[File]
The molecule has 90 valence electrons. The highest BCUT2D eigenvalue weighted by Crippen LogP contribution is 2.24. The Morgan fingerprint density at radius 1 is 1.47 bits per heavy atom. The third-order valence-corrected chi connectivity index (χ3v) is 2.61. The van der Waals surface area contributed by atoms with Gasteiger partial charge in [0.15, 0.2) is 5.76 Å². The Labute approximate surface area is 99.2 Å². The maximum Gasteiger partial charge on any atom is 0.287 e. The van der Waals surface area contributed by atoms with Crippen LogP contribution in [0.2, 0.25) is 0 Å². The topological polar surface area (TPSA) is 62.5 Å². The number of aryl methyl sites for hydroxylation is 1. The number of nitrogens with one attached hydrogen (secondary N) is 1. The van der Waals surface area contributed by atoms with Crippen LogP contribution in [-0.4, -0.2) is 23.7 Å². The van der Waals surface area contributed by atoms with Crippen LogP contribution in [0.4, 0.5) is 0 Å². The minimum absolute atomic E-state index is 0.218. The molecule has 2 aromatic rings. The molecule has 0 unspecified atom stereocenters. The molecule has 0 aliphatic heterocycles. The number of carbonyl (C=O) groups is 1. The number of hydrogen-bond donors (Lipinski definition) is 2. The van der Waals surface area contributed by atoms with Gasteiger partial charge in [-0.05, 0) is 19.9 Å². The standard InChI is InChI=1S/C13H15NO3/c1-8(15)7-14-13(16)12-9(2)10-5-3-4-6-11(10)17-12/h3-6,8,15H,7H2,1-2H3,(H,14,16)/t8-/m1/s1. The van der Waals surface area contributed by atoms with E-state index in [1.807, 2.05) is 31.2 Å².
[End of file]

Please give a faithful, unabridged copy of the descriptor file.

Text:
The molecule has 90 valence electrons. The highest BCUT2D eigenvalue weighted by Crippen LogP contribution is 2.24. The Morgan fingerprint density at radius 1 is 1.47 bits per heavy atom. The third-order valence-corrected chi connectivity index (χ3v) is 2.61. The van der Waals surface area contributed by atoms with Gasteiger partial charge in [0.15, 0.2) is 5.76 Å². The Labute approximate surface area is 99.2 Å². The maximum Gasteiger partial charge on any atom is 0.287 e. The van der Waals surface area contributed by atoms with Crippen LogP contribution in [0.2, 0.25) is 0 Å². The topological polar surface area (TPSA) is 62.5 Å². The number of aryl methyl sites for hydroxylation is 1. The number of nitrogens with one attached hydrogen (secondary N) is 1. The van der Waals surface area contributed by atoms with Crippen LogP contribution in [-0.4, -0.2) is 23.7 Å². The van der Waals surface area contributed by atoms with Crippen LogP contribution in [0.4, 0.5) is 0 Å². The minimum absolute atomic E-state index is 0.218. The molecule has 2 aromatic rings. The molecule has 0 unspecified atom stereocenters. The molecule has 0 aliphatic heterocycles. The number of carbonyl (C=O) groups is 1. The number of hydrogen-bond donors (Lipinski definition) is 2. The van der Waals surface area contributed by atoms with Gasteiger partial charge in [-0.05, 0) is 19.9 Å². The standard InChI is InChI=1S/C13H15NO3/c1-8(15)7-14-13(16)12-9(2)10-5-3-4-6-11(10)17-12/h3-6,8,15H,7H2,1-2H3,(H,14,16)/t8-/m1/s1. The van der Waals surface area contributed by atoms with E-state index in [1.807, 2.05) is 31.2 Å².